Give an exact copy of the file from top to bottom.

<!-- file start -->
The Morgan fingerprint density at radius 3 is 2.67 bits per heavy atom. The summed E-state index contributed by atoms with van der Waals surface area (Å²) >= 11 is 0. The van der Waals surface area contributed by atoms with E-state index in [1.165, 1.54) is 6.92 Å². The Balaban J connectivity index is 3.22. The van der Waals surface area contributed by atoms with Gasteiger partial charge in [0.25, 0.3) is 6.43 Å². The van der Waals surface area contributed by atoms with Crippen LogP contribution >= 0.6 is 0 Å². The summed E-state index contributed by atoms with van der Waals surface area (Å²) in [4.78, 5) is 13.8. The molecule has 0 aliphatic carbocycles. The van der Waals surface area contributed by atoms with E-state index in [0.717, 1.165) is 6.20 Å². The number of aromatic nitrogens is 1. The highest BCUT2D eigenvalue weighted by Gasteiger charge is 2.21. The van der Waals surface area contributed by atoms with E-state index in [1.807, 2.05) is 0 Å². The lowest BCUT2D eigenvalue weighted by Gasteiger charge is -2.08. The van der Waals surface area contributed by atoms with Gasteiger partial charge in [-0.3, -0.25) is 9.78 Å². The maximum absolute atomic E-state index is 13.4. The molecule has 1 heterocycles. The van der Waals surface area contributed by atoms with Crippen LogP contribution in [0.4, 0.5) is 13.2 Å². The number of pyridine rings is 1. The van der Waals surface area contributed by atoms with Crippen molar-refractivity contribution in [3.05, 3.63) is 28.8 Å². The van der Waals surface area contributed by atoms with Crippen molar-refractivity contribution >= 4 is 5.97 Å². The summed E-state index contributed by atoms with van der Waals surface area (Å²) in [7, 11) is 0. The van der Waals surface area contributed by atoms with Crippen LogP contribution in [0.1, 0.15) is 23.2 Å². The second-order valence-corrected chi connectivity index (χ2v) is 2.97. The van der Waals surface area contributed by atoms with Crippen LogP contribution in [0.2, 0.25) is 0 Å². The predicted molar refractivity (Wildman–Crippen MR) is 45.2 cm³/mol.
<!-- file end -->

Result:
The Morgan fingerprint density at radius 3 is 2.67 bits per heavy atom. The summed E-state index contributed by atoms with van der Waals surface area (Å²) >= 11 is 0. The van der Waals surface area contributed by atoms with E-state index in [1.165, 1.54) is 6.92 Å². The Balaban J connectivity index is 3.22. The van der Waals surface area contributed by atoms with Gasteiger partial charge in [0.25, 0.3) is 6.43 Å². The van der Waals surface area contributed by atoms with Crippen LogP contribution >= 0.6 is 0 Å². The summed E-state index contributed by atoms with van der Waals surface area (Å²) in [4.78, 5) is 13.8. The molecule has 0 aliphatic carbocycles. The van der Waals surface area contributed by atoms with E-state index in [0.717, 1.165) is 6.20 Å². The number of aromatic nitrogens is 1. The highest BCUT2D eigenvalue weighted by Gasteiger charge is 2.21. The van der Waals surface area contributed by atoms with E-state index in [1.807, 2.05) is 0 Å². The lowest BCUT2D eigenvalue weighted by Gasteiger charge is -2.08. The van der Waals surface area contributed by atoms with Gasteiger partial charge in [-0.3, -0.25) is 9.78 Å². The maximum absolute atomic E-state index is 13.4. The molecule has 1 heterocycles. The van der Waals surface area contributed by atoms with Crippen LogP contribution in [0.4, 0.5) is 13.2 Å². The number of pyridine rings is 1. The van der Waals surface area contributed by atoms with Crippen molar-refractivity contribution in [3.05, 3.63) is 28.8 Å². The van der Waals surface area contributed by atoms with Crippen molar-refractivity contribution >= 4 is 5.97 Å². The summed E-state index contributed by atoms with van der Waals surface area (Å²) in [7, 11) is 0. The van der Waals surface area contributed by atoms with Crippen LogP contribution in [0.1, 0.15) is 23.2 Å². The second-order valence-corrected chi connectivity index (χ2v) is 2.97. The van der Waals surface area contributed by atoms with Crippen LogP contribution in [0.2, 0.25) is 0 Å². The predicted molar refractivity (Wildman–Crippen MR) is 45.2 cm³/mol.